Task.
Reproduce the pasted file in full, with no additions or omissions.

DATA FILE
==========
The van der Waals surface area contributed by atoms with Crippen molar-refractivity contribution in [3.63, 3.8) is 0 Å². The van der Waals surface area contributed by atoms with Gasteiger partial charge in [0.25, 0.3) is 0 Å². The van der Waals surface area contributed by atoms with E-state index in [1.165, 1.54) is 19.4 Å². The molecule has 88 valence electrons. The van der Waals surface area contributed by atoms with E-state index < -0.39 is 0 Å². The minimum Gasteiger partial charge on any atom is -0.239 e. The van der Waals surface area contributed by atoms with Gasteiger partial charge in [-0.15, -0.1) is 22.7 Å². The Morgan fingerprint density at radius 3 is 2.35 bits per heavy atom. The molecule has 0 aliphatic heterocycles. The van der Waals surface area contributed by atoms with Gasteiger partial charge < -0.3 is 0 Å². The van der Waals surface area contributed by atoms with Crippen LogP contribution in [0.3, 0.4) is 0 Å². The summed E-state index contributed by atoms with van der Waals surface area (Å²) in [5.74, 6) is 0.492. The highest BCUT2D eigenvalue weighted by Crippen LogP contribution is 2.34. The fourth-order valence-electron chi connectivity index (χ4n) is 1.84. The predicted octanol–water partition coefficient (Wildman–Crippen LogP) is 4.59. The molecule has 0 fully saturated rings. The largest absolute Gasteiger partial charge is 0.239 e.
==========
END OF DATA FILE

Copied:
The van der Waals surface area contributed by atoms with Crippen molar-refractivity contribution in [3.63, 3.8) is 0 Å². The van der Waals surface area contributed by atoms with Gasteiger partial charge in [0.25, 0.3) is 0 Å². The van der Waals surface area contributed by atoms with E-state index in [1.165, 1.54) is 19.4 Å². The molecule has 88 valence electrons. The van der Waals surface area contributed by atoms with E-state index < -0.39 is 0 Å². The minimum Gasteiger partial charge on any atom is -0.239 e. The van der Waals surface area contributed by atoms with Gasteiger partial charge in [-0.15, -0.1) is 22.7 Å². The Morgan fingerprint density at radius 3 is 2.35 bits per heavy atom. The molecule has 0 aliphatic heterocycles. The van der Waals surface area contributed by atoms with Gasteiger partial charge < -0.3 is 0 Å². The van der Waals surface area contributed by atoms with Crippen LogP contribution in [0.3, 0.4) is 0 Å². The summed E-state index contributed by atoms with van der Waals surface area (Å²) in [5.74, 6) is 0.492. The highest BCUT2D eigenvalue weighted by Crippen LogP contribution is 2.34. The fourth-order valence-electron chi connectivity index (χ4n) is 1.84. The predicted octanol–water partition coefficient (Wildman–Crippen LogP) is 4.59. The molecule has 0 fully saturated rings. The largest absolute Gasteiger partial charge is 0.239 e.